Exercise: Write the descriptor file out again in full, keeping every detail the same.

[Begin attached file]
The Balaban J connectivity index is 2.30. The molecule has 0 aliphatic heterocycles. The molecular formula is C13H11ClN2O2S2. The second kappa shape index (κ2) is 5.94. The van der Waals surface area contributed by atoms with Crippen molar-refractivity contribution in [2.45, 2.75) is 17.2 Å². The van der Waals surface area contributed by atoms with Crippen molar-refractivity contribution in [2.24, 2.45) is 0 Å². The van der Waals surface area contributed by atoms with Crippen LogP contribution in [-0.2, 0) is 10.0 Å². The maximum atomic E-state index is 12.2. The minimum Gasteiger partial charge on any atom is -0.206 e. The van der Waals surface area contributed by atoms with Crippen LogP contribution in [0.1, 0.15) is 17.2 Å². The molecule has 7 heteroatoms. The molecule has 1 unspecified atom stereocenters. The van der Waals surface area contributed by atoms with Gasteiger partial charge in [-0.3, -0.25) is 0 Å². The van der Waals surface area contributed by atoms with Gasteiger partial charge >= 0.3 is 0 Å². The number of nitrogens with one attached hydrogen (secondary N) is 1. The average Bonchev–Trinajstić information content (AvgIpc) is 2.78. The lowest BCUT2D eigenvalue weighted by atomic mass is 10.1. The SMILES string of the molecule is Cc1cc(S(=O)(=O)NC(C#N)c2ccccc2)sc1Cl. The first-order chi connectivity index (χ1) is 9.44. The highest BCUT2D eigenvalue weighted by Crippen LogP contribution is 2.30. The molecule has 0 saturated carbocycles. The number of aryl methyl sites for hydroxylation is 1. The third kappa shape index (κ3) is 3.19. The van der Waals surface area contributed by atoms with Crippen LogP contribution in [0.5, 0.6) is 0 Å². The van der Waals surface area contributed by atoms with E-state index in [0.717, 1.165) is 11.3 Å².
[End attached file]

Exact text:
The Balaban J connectivity index is 2.30. The molecule has 0 aliphatic heterocycles. The molecular formula is C13H11ClN2O2S2. The second kappa shape index (κ2) is 5.94. The van der Waals surface area contributed by atoms with Crippen molar-refractivity contribution in [2.45, 2.75) is 17.2 Å². The van der Waals surface area contributed by atoms with Crippen molar-refractivity contribution in [2.24, 2.45) is 0 Å². The van der Waals surface area contributed by atoms with Crippen LogP contribution in [-0.2, 0) is 10.0 Å². The maximum atomic E-state index is 12.2. The minimum Gasteiger partial charge on any atom is -0.206 e. The van der Waals surface area contributed by atoms with Crippen LogP contribution in [0.1, 0.15) is 17.2 Å². The molecule has 7 heteroatoms. The molecule has 1 unspecified atom stereocenters. The van der Waals surface area contributed by atoms with Gasteiger partial charge in [-0.3, -0.25) is 0 Å². The van der Waals surface area contributed by atoms with Gasteiger partial charge >= 0.3 is 0 Å². The number of nitrogens with one attached hydrogen (secondary N) is 1. The average Bonchev–Trinajstić information content (AvgIpc) is 2.78. The lowest BCUT2D eigenvalue weighted by atomic mass is 10.1. The SMILES string of the molecule is Cc1cc(S(=O)(=O)NC(C#N)c2ccccc2)sc1Cl. The first-order chi connectivity index (χ1) is 9.44. The highest BCUT2D eigenvalue weighted by Crippen LogP contribution is 2.30. The molecule has 0 saturated carbocycles. The number of aryl methyl sites for hydroxylation is 1. The third kappa shape index (κ3) is 3.19. The van der Waals surface area contributed by atoms with Crippen LogP contribution in [0.5, 0.6) is 0 Å². The van der Waals surface area contributed by atoms with E-state index in [0.717, 1.165) is 11.3 Å².